Mother’s Day Liberty Handkerchief Set

I love coming across a pretty stack of vintage printed hankies at a flea market, each one a perfect little bit of whimsy. I imagine the elegant “ladies who lunch” who might have tucked them into a sleeve. A set of floral handkerchiefs is so old fashioned and ladylike... in the best way! These days handkerchiefs aren’t in vogue, although I’m not sure why. They are endlessly useful and so cheerful and handsome.

For this Mother’s Day I'm doing my part to bring the handkerchief back. Using Page’s classic Father’s Day Rolled Hem Handkerchief pattern, I sewed a set of six sweet Liberty of London handkerchiefs perfect for mom. Tana Lawn is a total joy to sew and to use! It is silky soft, and the prints are so satisfyingly exquisite with charming details and beautiful colors. For our special Mother’s Day Fat Quarter bundle I picked out some of my favorite prints in soft pinks and greens, imagining a perfect Mother’s Day brunch, complete with pink lemonade and petits fours!

Even if your mom isn’t the formal type, this lovely set will make a great Mother's Day gift. It’s practical, pretty, and entirely handmade by you! If you’d like to make your own little stack, you can pick up our Liberty of London Mother’s Day Fat Quarter Bundle here and follow along with the Father’s Day Rolled Hem Handkerchief pattern here! 

Happy Mother’s Day!-- Molly

ps- For more Liberty of London inspiration check out our Father's Day Liberty Handkerchief Set here!

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15 Responses to Mother’s Day Liberty Handkerchief Set

  1. Jenny says:

    Oh my hat, I have to have some liberty too!

  2. Ruth says:

    I know it really dates me, but I remember when my (then) husband always used fabric handkerchiefs, a habit started as a child by his mother. He eventually switched to paper tissues but I am thinking that washable fabric is so much more eco-friendly that it ought to again become the norm. And these sweet prints are the perfect way to start, I might add!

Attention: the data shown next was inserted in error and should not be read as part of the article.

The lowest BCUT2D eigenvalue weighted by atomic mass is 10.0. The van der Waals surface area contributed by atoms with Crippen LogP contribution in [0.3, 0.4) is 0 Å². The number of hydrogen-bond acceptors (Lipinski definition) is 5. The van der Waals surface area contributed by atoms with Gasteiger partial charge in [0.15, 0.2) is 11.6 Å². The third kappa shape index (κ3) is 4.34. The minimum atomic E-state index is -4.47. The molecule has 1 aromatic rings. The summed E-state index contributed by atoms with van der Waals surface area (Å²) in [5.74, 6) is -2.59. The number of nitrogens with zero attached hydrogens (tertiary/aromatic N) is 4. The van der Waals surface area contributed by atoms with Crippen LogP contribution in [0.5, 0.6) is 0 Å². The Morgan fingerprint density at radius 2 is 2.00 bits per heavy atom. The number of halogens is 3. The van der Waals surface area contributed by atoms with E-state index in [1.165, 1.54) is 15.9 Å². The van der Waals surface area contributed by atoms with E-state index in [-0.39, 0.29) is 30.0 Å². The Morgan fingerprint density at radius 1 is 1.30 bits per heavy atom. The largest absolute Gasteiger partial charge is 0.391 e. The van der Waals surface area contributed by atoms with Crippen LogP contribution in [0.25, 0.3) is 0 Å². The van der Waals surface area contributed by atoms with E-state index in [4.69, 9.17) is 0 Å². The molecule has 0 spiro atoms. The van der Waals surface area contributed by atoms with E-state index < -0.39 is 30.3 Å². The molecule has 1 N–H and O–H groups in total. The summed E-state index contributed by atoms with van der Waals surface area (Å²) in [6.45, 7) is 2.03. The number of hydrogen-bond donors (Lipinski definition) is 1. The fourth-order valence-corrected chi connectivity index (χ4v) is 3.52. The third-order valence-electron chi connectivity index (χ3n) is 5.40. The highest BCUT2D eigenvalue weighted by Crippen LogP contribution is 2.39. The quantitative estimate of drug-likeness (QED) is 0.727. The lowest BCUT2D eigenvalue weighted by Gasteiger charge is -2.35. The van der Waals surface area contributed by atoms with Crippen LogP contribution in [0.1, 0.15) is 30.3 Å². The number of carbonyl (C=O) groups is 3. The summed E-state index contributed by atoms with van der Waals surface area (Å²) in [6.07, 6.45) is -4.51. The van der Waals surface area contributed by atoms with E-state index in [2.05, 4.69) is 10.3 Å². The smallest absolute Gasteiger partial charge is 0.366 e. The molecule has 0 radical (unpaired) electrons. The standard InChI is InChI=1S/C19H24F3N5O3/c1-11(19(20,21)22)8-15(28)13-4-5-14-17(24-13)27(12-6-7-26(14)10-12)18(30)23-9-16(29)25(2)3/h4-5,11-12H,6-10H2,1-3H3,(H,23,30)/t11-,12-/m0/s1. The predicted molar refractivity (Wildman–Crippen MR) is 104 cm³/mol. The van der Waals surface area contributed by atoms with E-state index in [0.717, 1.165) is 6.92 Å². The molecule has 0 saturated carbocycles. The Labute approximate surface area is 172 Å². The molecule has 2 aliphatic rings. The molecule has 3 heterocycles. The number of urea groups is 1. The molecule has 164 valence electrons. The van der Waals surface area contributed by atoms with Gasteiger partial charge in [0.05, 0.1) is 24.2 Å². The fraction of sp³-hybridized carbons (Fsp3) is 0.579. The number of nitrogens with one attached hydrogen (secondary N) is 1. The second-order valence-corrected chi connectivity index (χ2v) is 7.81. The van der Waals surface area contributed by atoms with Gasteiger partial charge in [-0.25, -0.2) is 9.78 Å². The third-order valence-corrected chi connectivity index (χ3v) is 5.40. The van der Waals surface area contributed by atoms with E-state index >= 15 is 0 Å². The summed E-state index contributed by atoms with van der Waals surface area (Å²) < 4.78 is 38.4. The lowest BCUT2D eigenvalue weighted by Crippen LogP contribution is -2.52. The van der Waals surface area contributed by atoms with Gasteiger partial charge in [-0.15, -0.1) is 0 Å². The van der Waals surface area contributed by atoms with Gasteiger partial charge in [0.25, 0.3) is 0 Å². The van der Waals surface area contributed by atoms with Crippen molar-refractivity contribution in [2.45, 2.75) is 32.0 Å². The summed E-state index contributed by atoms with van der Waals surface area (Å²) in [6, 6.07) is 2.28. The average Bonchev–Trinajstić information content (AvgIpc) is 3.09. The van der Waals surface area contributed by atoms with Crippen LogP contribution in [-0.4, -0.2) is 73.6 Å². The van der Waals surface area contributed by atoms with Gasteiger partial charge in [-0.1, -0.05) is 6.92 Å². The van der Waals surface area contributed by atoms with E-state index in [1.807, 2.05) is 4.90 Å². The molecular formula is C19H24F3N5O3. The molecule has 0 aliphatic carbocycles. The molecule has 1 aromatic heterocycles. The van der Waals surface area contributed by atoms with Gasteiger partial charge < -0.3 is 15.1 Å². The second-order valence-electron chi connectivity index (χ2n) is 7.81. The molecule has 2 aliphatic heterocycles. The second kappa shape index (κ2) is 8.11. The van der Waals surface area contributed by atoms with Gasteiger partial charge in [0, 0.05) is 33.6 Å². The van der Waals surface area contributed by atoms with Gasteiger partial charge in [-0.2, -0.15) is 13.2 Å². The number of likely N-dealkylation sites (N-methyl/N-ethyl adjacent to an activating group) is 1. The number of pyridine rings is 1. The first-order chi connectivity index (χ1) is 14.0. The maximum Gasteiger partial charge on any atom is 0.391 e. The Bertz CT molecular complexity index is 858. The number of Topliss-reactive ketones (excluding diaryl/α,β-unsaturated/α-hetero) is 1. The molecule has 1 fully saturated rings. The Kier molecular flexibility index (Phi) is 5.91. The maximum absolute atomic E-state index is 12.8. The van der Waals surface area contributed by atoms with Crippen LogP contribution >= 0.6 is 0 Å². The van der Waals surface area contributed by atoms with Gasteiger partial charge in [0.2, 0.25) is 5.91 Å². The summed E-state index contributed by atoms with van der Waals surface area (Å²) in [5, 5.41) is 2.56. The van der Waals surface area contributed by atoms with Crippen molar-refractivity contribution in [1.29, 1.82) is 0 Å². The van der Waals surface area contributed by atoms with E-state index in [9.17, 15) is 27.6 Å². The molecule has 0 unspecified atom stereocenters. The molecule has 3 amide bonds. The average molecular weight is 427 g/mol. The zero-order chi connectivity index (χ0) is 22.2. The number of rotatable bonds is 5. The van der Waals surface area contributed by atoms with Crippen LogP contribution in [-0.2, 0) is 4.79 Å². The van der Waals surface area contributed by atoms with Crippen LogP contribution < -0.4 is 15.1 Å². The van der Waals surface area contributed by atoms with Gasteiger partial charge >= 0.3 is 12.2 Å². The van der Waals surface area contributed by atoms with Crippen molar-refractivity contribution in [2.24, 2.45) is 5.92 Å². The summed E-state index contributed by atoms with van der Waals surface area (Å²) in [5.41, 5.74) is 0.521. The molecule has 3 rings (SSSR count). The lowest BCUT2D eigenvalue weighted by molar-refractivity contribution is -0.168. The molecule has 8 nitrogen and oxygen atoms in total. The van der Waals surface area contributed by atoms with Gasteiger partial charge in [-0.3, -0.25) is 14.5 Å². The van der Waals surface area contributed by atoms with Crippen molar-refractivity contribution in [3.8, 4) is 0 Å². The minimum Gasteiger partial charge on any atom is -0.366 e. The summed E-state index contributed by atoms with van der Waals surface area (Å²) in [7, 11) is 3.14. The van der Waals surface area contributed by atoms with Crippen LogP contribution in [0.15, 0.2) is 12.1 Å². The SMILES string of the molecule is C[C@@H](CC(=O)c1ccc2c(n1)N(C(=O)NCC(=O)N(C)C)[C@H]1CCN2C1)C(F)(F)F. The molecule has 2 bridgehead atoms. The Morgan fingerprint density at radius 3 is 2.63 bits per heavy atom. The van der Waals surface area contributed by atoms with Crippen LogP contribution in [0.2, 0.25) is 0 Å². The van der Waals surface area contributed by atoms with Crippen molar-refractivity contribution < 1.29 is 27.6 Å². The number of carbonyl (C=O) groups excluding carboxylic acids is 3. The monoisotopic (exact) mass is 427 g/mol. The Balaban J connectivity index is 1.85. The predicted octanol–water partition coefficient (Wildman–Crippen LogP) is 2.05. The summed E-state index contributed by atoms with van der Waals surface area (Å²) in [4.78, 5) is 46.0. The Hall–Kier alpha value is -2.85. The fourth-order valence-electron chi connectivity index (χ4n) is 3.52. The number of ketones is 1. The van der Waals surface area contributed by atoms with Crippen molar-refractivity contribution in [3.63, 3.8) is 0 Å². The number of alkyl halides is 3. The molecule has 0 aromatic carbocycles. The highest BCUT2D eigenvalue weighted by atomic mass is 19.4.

3. cynthia says:

    What a great idea ! Those cotton lawn prints are so beautiful! I love making little girl dresses out of cotton lawn.

  4. Josie says:

    I LOVE these and they are beautiful AND eco friendly…YAY! A very important thing in Berkeley!!!

  5. Lauren says:

    I love this idea too! I had some fabric left over from a top I made and I turned it into a handkerchief, a great way to wear your favourite liberty print!

  6. Katie says:

    Beautiful handkerchiefs! Absolutely love Liberty of London, it's definitely not just for little girls. These make beautiful napkins as well for a perfect spring picnic!

  7. suni says:

    these are gorgeous – what a great idea! i really love those liberty prints. tts also a great idea for fabrics leftover from dressmaking!

  8. Ashley says:

    These would also be great as scarves for little girls, tied around the neck bandana style. The size of these handkerchiefs is probably just right for that.

  9. Ali says:

    I have actually been working on a rolled hem men's pocket square and the edge seems wavy. Am I doing something wrong? Any help would be appreciated

  10. Ali says:

    P.S. I just read Ruth's comment on 4-22. I am making this pocket square for my boyfriend who actually handed one to me when I was upset one day.
    So it is not a dated notion, Ruth, but timeless and sweet.

  11. Love these projects. Definitely need to whip up some hankies.

    FYI – A toilet paper cover is a relic from the days before YouTube, Twitter and Facebook when polite ladies pretended that they had no bodily functions (as opposed to parading them on social media). Pregnancy was "expecting." Anxiety disorders were "weak nerves." And an extra roll of toilet paper, handily set out for guests and family in need, was covered in a garish crocheted doll to pretend that it was merely a part of the decor instead of a necessity!

  12. These are beautiful! I plan to make some for my Mom for Mothers's day, thank you for the lovely idea.

  13. cheryl says:

    I love this and will have to make some! I grew up loving hankies…my father & grandfather carried them and always wiped my childhood tears with them…or dabbed a skinned knee…and when my nose was funny there was a hankie waiting. In return I learner to iron by ironing my dads hankies!! For years that was one of my chores…and I did my very best because – too me – those hankies were signs of love!! Years later as an adult, When I found out that the man I was seeing carried a Hankie in his back pocket I knew it was love…and 20 years later he still carries one… my daughters and I were thrilled to find a box of ladies hankies in my grandmother's items…and we split them up fairly between the three of us. We all love what a hankie signifies – and now…to make some and give them as gifts to my lovely daughters…what a gift. Thank you!!!

  14. Sarah says:

    I really love these prints, what is the print that is on the far right handkerchief in the picture of them hanging on the line in the first and third pictures?

    Thank you!

  15. jen says:

    Hi Sarah,

    That print is a seasonal print from last year so it is no longer available. The number is 2174a if you'd like to search for it – I would try etsy and ebay.



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